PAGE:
The real purpose for safeguard reform at MDBs

A team from the World Bank consults with villages of Par Kun in Myanmar for a community development project. Multilateral development banks must be accountable for robust checks on the projects they finance. Photo by: Meriem Gray / World Bank / CC BY-NC-ND

Multilateral development banks use safeguards as conditions of their loans to deflect damages to communities and the environment that projects can cause, notably in transport, energy and urban services.

Without such mitigation, roads can harm habitats, dams displace communities and slum rebuilding hurt livelihoods. Two big shake-ups in development banking — a review of the World Bank’s safeguards policy and the arrival of two new lenders — could affect the strength and effectiveness of these shields for communities and habitats.

The entry of the BRICS’ New Development Bank and China’s Asian Infrastructure Investment Bank, alongside multilateral development banks like the Asian Development Bank, heralds more financing for infrastructure in Asia. This will be good for the region’s legendary economic growth, but it also raises the stakes for guaranteeing social and environmental defenses.

A common myth everywhere is that mitigating socio-ecological harm will detract from growth. The reality, however, is that lack of conservation will undermine growth, critically in the face of runaway climate change. The crucial question is how to drive faster growth in tandem with greater — not lesser — protection of people and the environment.

The basic rationale for safeguards is that public and private investors do not automatically mitigate the damages that spill over from their actions — be it water pollution from an industrial plant or displacement of homes from a hydropower facility. Safeguards help redress these collateral injuries, especially in mega-projects such as the Xiaolangdi dam on the Yellow River, which involved resettling some 180,000 people in China.

The gains from safeguards can be high, but evaluations show that key weaknesses must be fixed. So even before the entry of the new lenders, the stage was set for reforms. The World Bank, which last year committed $61 billion in new loans, equity investments and guarantees to over 100 countries, is considering changes to its requirements that feature areas of improvement and those that are risky and highly controversial.

Positive in this draft review is a proposal to strengthen the supervision of safeguards, which in the current system is inadequate. Also useful is a pitch to make a sharper distinction in loan requirements between project types: for example, the treatment of a new road compared to the rehabilitation of an existing one. A plan for the standards to cover labor and work conditions, health and safety as well as climate change, is a big step forward, but their weakening for biodiversity and habitats and some community aspects is deeply troubling.

The most contentious draft proposal, currently under review by the World Bank, concerns the shift to be made from achieving safeguard requirements at project approval to agreeing on a framework for fulfilling safeguard standards during project execution — with the responsibility for implementation on client countries. The nub is whether this flexibility in approach and self-assessment will be accompanied by enhanced oversight and accountability.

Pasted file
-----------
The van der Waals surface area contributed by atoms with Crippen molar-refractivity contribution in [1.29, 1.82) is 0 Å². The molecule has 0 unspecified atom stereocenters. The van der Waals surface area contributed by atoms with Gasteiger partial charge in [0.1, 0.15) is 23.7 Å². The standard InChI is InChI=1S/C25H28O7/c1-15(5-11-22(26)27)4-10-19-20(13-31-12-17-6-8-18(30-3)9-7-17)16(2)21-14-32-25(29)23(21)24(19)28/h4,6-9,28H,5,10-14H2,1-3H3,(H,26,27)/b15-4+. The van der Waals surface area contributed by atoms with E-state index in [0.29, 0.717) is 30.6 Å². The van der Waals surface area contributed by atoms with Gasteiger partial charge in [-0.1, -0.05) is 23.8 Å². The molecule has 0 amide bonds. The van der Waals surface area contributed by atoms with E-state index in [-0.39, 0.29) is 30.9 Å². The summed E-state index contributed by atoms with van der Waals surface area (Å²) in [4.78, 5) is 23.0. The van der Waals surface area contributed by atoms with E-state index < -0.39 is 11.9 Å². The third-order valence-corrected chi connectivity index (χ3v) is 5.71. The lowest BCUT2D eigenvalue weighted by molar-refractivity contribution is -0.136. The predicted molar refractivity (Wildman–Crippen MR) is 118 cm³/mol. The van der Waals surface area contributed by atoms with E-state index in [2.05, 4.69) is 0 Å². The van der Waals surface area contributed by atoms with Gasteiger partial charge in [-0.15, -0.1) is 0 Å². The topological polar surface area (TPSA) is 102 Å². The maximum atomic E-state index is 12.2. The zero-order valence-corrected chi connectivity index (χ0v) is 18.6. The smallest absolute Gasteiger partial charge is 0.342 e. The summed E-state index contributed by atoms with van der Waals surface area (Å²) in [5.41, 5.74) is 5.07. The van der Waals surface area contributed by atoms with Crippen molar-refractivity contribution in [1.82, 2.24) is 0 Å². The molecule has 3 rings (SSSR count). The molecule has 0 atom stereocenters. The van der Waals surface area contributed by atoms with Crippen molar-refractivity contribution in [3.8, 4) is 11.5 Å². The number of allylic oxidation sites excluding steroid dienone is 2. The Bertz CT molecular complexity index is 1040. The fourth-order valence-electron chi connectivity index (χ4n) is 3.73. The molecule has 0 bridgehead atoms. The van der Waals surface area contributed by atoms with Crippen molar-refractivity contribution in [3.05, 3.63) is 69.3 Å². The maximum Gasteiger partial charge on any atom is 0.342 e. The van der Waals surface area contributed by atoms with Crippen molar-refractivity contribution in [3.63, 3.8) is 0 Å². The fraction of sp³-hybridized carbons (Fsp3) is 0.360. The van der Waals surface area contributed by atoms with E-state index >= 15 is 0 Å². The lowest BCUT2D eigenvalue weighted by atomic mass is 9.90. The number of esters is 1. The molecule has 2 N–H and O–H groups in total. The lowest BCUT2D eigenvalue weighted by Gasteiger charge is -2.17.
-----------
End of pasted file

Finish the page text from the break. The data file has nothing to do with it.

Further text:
All should agree that the criteria for a new safeguards policy must be better social and environmental outcomes and greater efficiency in application. Three directions must be adopted to meet commitments by the leadership at multilateral development banks to avoid diluting safeguards:

1. Establish whether safeguard systems used by countries are adequate to avert spillover damages from public and private investments. Right now, there are vast country differences in their readiness. So a new agenda should help fortify these systems before they are to be relied upon to implement the new approach.

2. Standards set need to be matched by legally binding indicators for effects such as air pollution levels or the effect of resettlements that can be tracked and reported against. This seems to be the spirit of the World Bank’s proposals, but for sensitive environmental and social issues that businesses do not naturally redress, the indicators must be mandatory in the projects’ legal agreements.

3. Progress in risk mitigation needs to be monitored, verified by an accredited third party and disclosed publicly. Such verification needs to apply not only to projects at the high end of social and environmental risks but also to all with substantial risks. These checks and balances might add to the cost of doing business, but not doing so will be far more costly for people and habitats.

The World Bank’s procedures will influence other financiers. Even as the responsibility for implementing safeguards rests with the borrower, multilateral development banks must be accountable for robust checks on the projects they finance. Strengthening the implementation of risk mitigation, without weakening its preparation, could mean higher costs. But that will pay off handsomely by improving socio-environmental results, and enabling — not blocking — economic growth.

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About the author

  • Vt connecting the dots

    Vinod Thomas

    Vinod Thomas is director general of the Asian Development Bank's Independent Evaluation Department since 2011. Thomas also has 35 years experience with the World Bank, where his last position was director general and vice president of the Independent Evaluation Group.